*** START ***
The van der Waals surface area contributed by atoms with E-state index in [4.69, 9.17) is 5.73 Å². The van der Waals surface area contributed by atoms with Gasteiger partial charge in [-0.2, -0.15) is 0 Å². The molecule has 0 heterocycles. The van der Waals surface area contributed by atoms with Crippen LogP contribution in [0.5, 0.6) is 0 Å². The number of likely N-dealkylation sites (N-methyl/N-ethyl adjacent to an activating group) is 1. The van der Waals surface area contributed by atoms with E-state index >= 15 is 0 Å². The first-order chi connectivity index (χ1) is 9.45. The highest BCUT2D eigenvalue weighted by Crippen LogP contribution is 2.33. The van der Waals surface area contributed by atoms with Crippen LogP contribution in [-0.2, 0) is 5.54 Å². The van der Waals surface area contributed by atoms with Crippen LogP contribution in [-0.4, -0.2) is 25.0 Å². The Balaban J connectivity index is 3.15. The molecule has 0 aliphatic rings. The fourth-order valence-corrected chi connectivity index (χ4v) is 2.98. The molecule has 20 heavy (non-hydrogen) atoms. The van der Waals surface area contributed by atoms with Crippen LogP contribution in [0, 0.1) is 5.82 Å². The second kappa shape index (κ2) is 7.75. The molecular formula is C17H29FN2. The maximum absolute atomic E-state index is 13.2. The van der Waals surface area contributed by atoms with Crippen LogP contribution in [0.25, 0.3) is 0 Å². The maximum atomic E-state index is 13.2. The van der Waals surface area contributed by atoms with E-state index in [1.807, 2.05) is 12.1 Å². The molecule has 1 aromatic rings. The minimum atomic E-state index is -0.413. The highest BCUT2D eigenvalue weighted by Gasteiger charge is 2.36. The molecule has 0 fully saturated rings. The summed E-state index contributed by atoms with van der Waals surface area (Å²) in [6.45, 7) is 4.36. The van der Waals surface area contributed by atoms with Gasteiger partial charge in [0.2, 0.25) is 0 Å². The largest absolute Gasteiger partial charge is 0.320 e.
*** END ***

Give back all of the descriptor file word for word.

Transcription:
The van der Waals surface area contributed by atoms with E-state index in [4.69, 9.17) is 5.73 Å². The van der Waals surface area contributed by atoms with Gasteiger partial charge in [-0.2, -0.15) is 0 Å². The molecule has 0 heterocycles. The van der Waals surface area contributed by atoms with Crippen LogP contribution in [0.5, 0.6) is 0 Å². The number of likely N-dealkylation sites (N-methyl/N-ethyl adjacent to an activating group) is 1. The van der Waals surface area contributed by atoms with E-state index >= 15 is 0 Å². The first-order chi connectivity index (χ1) is 9.45. The highest BCUT2D eigenvalue weighted by Crippen LogP contribution is 2.33. The van der Waals surface area contributed by atoms with Crippen LogP contribution in [-0.2, 0) is 5.54 Å². The van der Waals surface area contributed by atoms with Crippen LogP contribution in [-0.4, -0.2) is 25.0 Å². The Balaban J connectivity index is 3.15. The molecule has 0 aliphatic rings. The fourth-order valence-corrected chi connectivity index (χ4v) is 2.98. The molecule has 20 heavy (non-hydrogen) atoms. The van der Waals surface area contributed by atoms with Crippen LogP contribution in [0, 0.1) is 5.82 Å². The second kappa shape index (κ2) is 7.75. The molecular formula is C17H29FN2. The maximum absolute atomic E-state index is 13.2. The van der Waals surface area contributed by atoms with Crippen LogP contribution in [0.25, 0.3) is 0 Å². The maximum atomic E-state index is 13.2. The van der Waals surface area contributed by atoms with E-state index in [1.807, 2.05) is 12.1 Å². The molecule has 1 aromatic rings. The minimum atomic E-state index is -0.413. The highest BCUT2D eigenvalue weighted by Gasteiger charge is 2.36. The molecule has 0 fully saturated rings. The summed E-state index contributed by atoms with van der Waals surface area (Å²) in [6.45, 7) is 4.36. The van der Waals surface area contributed by atoms with Gasteiger partial charge in [0.2, 0.25) is 0 Å². The largest absolute Gasteiger partial charge is 0.320 e.